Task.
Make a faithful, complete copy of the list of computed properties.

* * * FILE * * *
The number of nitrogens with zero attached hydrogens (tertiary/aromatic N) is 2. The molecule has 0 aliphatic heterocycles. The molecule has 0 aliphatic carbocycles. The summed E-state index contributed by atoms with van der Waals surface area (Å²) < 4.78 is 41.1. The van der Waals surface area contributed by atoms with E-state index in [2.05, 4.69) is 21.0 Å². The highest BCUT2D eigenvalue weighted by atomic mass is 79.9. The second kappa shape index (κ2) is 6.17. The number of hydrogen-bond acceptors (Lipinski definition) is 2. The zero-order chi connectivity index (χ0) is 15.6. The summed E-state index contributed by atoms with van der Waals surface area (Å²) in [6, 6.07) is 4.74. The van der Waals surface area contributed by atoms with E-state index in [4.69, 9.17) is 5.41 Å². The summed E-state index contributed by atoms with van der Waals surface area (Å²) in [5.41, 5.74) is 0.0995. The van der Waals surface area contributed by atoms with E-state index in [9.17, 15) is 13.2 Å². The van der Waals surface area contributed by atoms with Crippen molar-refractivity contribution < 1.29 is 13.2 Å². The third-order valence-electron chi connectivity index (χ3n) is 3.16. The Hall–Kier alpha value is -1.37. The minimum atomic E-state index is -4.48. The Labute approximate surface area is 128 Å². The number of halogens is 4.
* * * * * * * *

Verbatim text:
The number of nitrogens with zero attached hydrogens (tertiary/aromatic N) is 2. The molecule has 0 aliphatic heterocycles. The molecule has 0 aliphatic carbocycles. The summed E-state index contributed by atoms with van der Waals surface area (Å²) < 4.78 is 41.1. The van der Waals surface area contributed by atoms with E-state index in [2.05, 4.69) is 21.0 Å². The highest BCUT2D eigenvalue weighted by atomic mass is 79.9. The second kappa shape index (κ2) is 6.17. The number of hydrogen-bond acceptors (Lipinski definition) is 2. The zero-order chi connectivity index (χ0) is 15.6. The summed E-state index contributed by atoms with van der Waals surface area (Å²) in [6, 6.07) is 4.74. The van der Waals surface area contributed by atoms with E-state index in [4.69, 9.17) is 5.41 Å². The summed E-state index contributed by atoms with van der Waals surface area (Å²) in [5.41, 5.74) is 0.0995. The van der Waals surface area contributed by atoms with E-state index in [9.17, 15) is 13.2 Å². The van der Waals surface area contributed by atoms with Crippen molar-refractivity contribution < 1.29 is 13.2 Å². The third-order valence-electron chi connectivity index (χ3n) is 3.16. The Hall–Kier alpha value is -1.37. The minimum atomic E-state index is -4.48. The Labute approximate surface area is 128 Å². The number of halogens is 4.